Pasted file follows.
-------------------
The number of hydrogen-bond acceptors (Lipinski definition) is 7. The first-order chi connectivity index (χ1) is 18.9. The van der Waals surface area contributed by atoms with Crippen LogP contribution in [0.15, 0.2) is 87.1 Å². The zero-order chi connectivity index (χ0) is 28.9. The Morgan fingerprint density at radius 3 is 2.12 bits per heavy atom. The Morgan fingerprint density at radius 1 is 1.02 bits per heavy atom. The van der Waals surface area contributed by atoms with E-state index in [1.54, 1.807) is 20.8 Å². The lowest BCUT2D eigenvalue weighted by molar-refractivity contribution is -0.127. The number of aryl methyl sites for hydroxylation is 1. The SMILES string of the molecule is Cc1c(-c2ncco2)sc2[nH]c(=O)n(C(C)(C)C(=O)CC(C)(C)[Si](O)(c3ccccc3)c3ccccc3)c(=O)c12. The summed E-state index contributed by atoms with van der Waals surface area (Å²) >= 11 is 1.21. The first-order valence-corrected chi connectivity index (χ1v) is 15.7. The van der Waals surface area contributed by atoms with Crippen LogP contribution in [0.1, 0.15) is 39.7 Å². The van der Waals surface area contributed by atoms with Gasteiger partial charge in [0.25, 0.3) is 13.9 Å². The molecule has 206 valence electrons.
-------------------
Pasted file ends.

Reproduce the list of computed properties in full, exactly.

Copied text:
The number of hydrogen-bond acceptors (Lipinski definition) is 7. The first-order chi connectivity index (χ1) is 18.9. The van der Waals surface area contributed by atoms with Crippen LogP contribution in [0.15, 0.2) is 87.1 Å². The zero-order chi connectivity index (χ0) is 28.9. The Morgan fingerprint density at radius 3 is 2.12 bits per heavy atom. The Morgan fingerprint density at radius 1 is 1.02 bits per heavy atom. The van der Waals surface area contributed by atoms with E-state index in [1.54, 1.807) is 20.8 Å². The lowest BCUT2D eigenvalue weighted by molar-refractivity contribution is -0.127. The number of aryl methyl sites for hydroxylation is 1. The SMILES string of the molecule is Cc1c(-c2ncco2)sc2[nH]c(=O)n(C(C)(C)C(=O)CC(C)(C)[Si](O)(c3ccccc3)c3ccccc3)c(=O)c12. The summed E-state index contributed by atoms with van der Waals surface area (Å²) >= 11 is 1.21. The first-order valence-corrected chi connectivity index (χ1v) is 15.7. The van der Waals surface area contributed by atoms with Crippen LogP contribution in [0.1, 0.15) is 39.7 Å². The van der Waals surface area contributed by atoms with Gasteiger partial charge in [0.25, 0.3) is 13.9 Å². The molecule has 206 valence electrons.